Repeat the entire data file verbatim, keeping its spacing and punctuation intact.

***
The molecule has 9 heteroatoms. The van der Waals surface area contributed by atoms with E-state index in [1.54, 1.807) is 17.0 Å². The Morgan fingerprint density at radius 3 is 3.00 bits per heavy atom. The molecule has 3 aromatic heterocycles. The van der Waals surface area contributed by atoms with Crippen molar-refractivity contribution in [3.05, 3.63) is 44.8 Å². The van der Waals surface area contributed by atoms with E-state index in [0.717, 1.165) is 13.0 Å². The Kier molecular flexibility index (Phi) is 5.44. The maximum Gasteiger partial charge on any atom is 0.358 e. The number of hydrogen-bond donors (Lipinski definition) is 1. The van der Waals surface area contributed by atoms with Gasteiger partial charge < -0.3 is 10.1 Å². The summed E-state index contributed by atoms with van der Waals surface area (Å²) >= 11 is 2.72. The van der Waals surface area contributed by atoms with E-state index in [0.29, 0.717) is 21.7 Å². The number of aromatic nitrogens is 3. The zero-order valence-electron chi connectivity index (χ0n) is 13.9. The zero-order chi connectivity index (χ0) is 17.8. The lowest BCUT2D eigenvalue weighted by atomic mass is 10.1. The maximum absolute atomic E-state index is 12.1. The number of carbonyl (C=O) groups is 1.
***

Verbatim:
The molecule has 9 heteroatoms. The van der Waals surface area contributed by atoms with E-state index in [1.54, 1.807) is 17.0 Å². The Morgan fingerprint density at radius 3 is 3.00 bits per heavy atom. The molecule has 3 aromatic heterocycles. The van der Waals surface area contributed by atoms with Crippen molar-refractivity contribution in [3.05, 3.63) is 44.8 Å². The van der Waals surface area contributed by atoms with E-state index in [0.717, 1.165) is 13.0 Å². The Kier molecular flexibility index (Phi) is 5.44. The maximum Gasteiger partial charge on any atom is 0.358 e. The number of hydrogen-bond donors (Lipinski definition) is 1. The van der Waals surface area contributed by atoms with Gasteiger partial charge < -0.3 is 10.1 Å². The summed E-state index contributed by atoms with van der Waals surface area (Å²) >= 11 is 2.72. The van der Waals surface area contributed by atoms with E-state index in [0.29, 0.717) is 21.7 Å². The number of aromatic nitrogens is 3. The zero-order valence-electron chi connectivity index (χ0n) is 13.9. The zero-order chi connectivity index (χ0) is 17.8. The lowest BCUT2D eigenvalue weighted by atomic mass is 10.1. The maximum absolute atomic E-state index is 12.1. The number of carbonyl (C=O) groups is 1.